callmemadam (callmemadam) wrote,

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February books

Here's what I've read this month.

Charlotte Mary Yonge the Story of a Uneventful Life by Georgina Battiscombe
The Young Stepmother by Charlotte M Yonge. Terrific. See earlier post about Yonge.
Made in Heaven by Adèle Geras. Already reviewed.
A Crowded Marriage by Catherine Alliott. Now this really is chicklit. The heroine reads the Daily Mail and so, I suspect, do most of her readers (no offence, chaps). Some amusing incidents but really a string of improbable events rather than a novel. Not a patch on Made in Heaven.
As it is in Heaven by Niall Williams. I started this as an aid to forcing down some breakfast. I was hooked from the first page and it was very hard to close the book and get on with the day’s work instead of sitting down to devour it. Then at the beginning of chapter seven I started to switch off. The stylistic trick which had lured me in seemed likely to be repeated over and over again until the end. Luckily there was a return to the narrative but I still haven’t finished it. It was a great relief to be discussing books with a friend on the phone when this one came up and she said, “It went off, didn’t it.” I was irresistibly reminded of Fergal Keane, my least favourite journalist. The dampness permeating this book reminded me how much I loved Troubles by J G Farrell and what a tragic loss his early death was.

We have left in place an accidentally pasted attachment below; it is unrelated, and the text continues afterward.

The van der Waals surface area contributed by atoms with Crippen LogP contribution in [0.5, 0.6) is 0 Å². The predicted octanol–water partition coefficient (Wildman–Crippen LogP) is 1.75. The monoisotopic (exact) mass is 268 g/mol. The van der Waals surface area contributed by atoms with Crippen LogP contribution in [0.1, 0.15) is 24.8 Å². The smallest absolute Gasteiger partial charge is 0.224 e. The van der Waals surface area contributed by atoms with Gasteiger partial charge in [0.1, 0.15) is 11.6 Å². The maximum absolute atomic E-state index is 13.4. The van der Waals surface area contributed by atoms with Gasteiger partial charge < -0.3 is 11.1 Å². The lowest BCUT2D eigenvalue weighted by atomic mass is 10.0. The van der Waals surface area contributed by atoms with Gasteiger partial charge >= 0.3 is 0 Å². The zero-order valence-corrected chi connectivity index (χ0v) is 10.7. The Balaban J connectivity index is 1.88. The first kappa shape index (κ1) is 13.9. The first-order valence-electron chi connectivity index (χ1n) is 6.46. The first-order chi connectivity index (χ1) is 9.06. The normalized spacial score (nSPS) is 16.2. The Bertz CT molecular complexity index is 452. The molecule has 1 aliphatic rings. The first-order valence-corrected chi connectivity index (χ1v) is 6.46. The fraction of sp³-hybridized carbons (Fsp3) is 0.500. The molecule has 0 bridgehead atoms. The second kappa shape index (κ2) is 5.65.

How to be Good by Nick Hornby. Got stuck and didn’t finish it, but may try again.
All Families are Psychotic by Douglas Coupland. Read fast, brilliant. Great relief as I couldn’t get on with Jpod.
All American Girl Ready or Not by Meg Cabot. Will she, won’t she? Does her boyfriend really expect her to? Like I cared.
The Complete Polysyllabic Spree by Nick Hornby. Already reviewed.
Pumpkin Pie by Jean Ure
Jacky Daydream by Jacqueline Wilson
The Angel Makers by Jessica Gregory Already reviewed.
The Night Watch by Sarah Waters
A lovely fat book which I read very quickly. It works backwards from 1944 to 1941 and draws you in by making you wonder just what the connection is between the different characters. As usual the result is slightly disappointing (why am I always looking for the miraculously surprising or shocking?) but I was never tempted to stop reading. The wartime atmosphere is very well conveyed and in places I felt homesick where the book simply reeked of a vanished London. Some of the blitz descriptions are quite poetic and I enjoyed all that. Just wish there were a plot.
The World of Jacqueline Wilson (2003, produced for W H Smith). Picked up for 50p.
A rip-off little book, although rather charming. Consists of themed extracts from her books (friends, mums, style etc.) each with an introduction by JW about how these relate to her own life.

The Heir of Redclyffe by Charlotte M Yonge
Nella Last’s War
Tags: books, reading

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